River Yamuna’s revival is intimately linked to the restoration and maintenance of the health of its many tributaries across several States

It is a common refrain that the river Yamuna originating from Yamunotri till its confluence with the Ganga at Allahabad is a 1,376-km-long river. But if a claim was made that the Yamuna is actually around 90,000 km in length, then many would hold that we are either exaggerating or have lost our head! But it is neither. Let me explain.

No river exists just on its own strength. But for the tributaries that lend its waters to the more popular channel, the Yamuna in this case, there would be no river to talk of. One of the little appreciated tragedies of the Yamuna is the sad state of many of its numerous tributaries, few of which — Khokhari in Uttar Pradesh being a case in point — are today extinct while some are under active threat of conversion into alternate uses like agriculture and mining.

The Yamuna has three clearly defined stretches.

The Upper Yamuna, stretches from its beginning at the Bandarpunch glacier at Yamunotri till where the river leaves its hilly stretch and enters the Indo-Gangetic plains at Hathnikund, where a barrage stands over it. This founder basin of the river has a number of sub basins representing its key tributaries and their sub tributaries. Most notable of these are the rivers Tons (including Rupin, Supin and Pabar); Hanuman Ganga; Kedar Ganga; Aglar; Asan; Giri and Bata. These combined with their sub tributaries equals some 8,300 km of length distributed over the States of Uttarakhand and Himachal Pradesh.

The Middle Yamuna, from Hathnikund till the village of Bhareh in Etawah district, where river Chambal merges with it revives the mother river. This stretch is the most critical for the Yamuna, as on one hand there are few perennial tributaries to feed the river, and on the other number of human settlements, including the national Capital, debauches all its waste into it.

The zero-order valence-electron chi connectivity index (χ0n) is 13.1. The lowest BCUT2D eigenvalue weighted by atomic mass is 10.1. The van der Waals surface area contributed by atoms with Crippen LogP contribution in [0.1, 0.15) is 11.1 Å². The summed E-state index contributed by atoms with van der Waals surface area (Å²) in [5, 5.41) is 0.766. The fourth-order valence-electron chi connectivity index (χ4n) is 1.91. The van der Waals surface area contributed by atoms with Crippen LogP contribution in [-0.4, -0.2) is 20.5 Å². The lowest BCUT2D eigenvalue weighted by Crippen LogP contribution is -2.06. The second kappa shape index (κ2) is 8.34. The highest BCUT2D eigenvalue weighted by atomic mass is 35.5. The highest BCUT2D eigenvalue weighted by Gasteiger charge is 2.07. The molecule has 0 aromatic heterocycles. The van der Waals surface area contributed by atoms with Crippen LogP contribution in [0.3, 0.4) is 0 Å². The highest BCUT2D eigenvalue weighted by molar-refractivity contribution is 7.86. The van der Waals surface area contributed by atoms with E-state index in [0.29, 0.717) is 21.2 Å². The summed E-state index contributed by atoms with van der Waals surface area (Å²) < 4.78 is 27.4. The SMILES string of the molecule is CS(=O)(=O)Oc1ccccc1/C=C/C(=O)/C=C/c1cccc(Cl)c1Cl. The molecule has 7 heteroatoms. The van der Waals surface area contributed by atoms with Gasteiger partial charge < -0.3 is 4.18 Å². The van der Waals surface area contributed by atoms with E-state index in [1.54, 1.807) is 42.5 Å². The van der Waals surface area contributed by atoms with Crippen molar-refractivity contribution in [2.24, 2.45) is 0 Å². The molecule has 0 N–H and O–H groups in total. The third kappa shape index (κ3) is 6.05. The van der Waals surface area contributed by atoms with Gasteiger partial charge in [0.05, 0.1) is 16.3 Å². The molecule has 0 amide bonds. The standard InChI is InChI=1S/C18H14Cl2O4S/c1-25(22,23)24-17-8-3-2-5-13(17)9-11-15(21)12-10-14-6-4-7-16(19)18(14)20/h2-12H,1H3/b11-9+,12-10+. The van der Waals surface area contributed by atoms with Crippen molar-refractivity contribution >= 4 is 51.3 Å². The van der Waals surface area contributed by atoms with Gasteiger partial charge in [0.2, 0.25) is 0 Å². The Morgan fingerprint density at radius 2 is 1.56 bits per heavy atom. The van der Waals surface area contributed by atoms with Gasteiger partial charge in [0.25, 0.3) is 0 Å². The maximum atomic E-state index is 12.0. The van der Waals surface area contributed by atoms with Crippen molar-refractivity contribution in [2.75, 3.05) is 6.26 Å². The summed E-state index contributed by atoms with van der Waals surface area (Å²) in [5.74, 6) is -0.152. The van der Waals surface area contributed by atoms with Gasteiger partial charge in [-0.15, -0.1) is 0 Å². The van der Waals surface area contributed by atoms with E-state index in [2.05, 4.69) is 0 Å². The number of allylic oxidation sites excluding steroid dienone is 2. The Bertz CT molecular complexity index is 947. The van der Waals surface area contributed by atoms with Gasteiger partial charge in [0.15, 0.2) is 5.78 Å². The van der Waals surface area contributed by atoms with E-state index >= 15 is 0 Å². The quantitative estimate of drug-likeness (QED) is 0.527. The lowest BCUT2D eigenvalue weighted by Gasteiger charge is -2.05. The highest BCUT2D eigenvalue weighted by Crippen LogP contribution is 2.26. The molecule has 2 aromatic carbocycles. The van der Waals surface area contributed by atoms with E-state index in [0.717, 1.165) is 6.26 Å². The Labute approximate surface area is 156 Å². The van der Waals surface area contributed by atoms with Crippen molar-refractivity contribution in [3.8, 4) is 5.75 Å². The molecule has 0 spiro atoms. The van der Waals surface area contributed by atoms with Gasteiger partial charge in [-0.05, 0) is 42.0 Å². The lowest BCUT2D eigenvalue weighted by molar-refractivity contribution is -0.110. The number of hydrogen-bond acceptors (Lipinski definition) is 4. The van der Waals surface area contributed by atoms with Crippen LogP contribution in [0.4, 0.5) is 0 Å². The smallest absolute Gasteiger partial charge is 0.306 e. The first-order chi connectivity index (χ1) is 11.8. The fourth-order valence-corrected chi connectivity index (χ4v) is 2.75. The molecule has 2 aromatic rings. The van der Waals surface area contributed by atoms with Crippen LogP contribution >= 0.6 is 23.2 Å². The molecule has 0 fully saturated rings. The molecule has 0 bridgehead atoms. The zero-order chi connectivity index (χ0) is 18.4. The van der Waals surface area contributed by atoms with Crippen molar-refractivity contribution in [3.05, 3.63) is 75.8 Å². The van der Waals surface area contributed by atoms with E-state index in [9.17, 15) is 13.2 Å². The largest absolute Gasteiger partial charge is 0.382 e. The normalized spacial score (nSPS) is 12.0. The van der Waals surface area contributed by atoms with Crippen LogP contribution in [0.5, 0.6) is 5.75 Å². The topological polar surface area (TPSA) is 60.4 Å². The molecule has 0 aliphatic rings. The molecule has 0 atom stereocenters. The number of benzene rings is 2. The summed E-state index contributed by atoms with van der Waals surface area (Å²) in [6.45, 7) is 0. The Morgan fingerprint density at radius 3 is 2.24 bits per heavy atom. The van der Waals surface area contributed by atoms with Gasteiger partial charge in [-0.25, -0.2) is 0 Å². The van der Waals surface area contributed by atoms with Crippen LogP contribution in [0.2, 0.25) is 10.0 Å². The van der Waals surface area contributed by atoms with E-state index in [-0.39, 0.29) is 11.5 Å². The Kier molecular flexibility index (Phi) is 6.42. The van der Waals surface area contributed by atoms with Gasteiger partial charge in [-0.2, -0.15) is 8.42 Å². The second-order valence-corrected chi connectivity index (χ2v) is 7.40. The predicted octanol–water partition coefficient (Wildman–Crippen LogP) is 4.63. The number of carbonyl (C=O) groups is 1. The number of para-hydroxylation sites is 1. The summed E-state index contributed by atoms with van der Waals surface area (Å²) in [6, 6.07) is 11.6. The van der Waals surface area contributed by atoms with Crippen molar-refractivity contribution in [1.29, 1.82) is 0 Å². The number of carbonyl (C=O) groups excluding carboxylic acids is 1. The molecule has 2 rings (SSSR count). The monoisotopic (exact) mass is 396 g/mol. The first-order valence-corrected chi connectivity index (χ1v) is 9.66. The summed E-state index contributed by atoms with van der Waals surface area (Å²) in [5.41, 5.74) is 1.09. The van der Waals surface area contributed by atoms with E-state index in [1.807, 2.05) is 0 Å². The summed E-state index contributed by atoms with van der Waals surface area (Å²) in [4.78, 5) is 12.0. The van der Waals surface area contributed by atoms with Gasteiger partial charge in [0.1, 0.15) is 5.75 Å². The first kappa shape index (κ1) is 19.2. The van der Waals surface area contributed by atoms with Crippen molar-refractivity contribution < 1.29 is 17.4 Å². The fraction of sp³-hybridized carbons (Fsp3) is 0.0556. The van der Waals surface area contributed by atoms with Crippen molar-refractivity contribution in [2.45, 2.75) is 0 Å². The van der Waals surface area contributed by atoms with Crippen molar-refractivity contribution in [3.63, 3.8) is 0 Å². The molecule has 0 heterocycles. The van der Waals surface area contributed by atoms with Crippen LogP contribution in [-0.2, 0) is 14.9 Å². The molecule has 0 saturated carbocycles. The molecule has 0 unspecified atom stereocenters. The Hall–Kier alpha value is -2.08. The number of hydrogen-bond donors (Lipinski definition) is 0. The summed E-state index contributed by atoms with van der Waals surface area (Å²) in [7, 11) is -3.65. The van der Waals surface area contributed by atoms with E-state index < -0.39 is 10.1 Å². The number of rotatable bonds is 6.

It is here perhaps that the role of tributaries is most vital, as in the past these very tributaries with their combined waters ensured that the Yamuna remained in reasonably good health even during the non-monsoon months. These include the rivers Somb; Katha; Sahibi; Hindon (and its tributaries, Karsan and west Kali); Karwan, Gambhir (also called Utangan) and Parbati (a tributary of Gambhir).

In addition, a number of storm water drains on both sides of the river fed it from time to time. The 18 ‘notorious’ drains that presently serve poisonous cocktail to the river in the National Capital Territory of Delhi, were all such life-giving little tributaries of the river originating from the Delhi ridge and its surroundings. Such were also to be found in the cities of Mathura and Agra.

How many of us are today even aware that the river Karwan meets the Yamuna little downstream of Agra? These tributaries have a combined length of 15,000 km and lie in the States of Haryana, Uttar Pradesh, Delhi and Rajasthan.

The Lower Yamuna, from Bhareh till Allahabad, sees a dramatic revival of an almost dead river at Allahabad where it out-sizes even the Ganga. First the river Chambal, then Sindh (including Pahuj and Kunwari), then Betwa followed by Ken — all emerging from the south and west-lying States of Madhya Pradesh and Rajasthan respectively add considerable amount of water and enrich the biodiversity of the Yamuna, as all these tributaries are rivers in their own right with their own sizeable basins to collect their waters and sediments from. These have a combined length of a staggering 60,000 km.

But not to be outdone, although certainly out-noticed in comparison to their southern cousins are the rivers Sengar, Rind, Non and Sasur Khaderi paying their tribute to the river — all originating from the north of Yamuna within the State of Uttar Pradesh and with a combined length of 6,250 km.

Clearly the Yamuna river system is around 90,000 km-long. Also just like a chain is as strong as its weakest link, a river is as healthy as its sickest tributary. And thus the current focus only on cleaning the 22-km-long stretch of the Yamuna in Delhi is awfully inadequate; unless efforts are made not just by the State agencies but by all the people who subsist on this system act to restore each of these tributaries as well, a truly restored river Yamuna shall remain a much cherished pipe dream.

(The writer is the Convener of Yamuna Jiye Abhiyaan)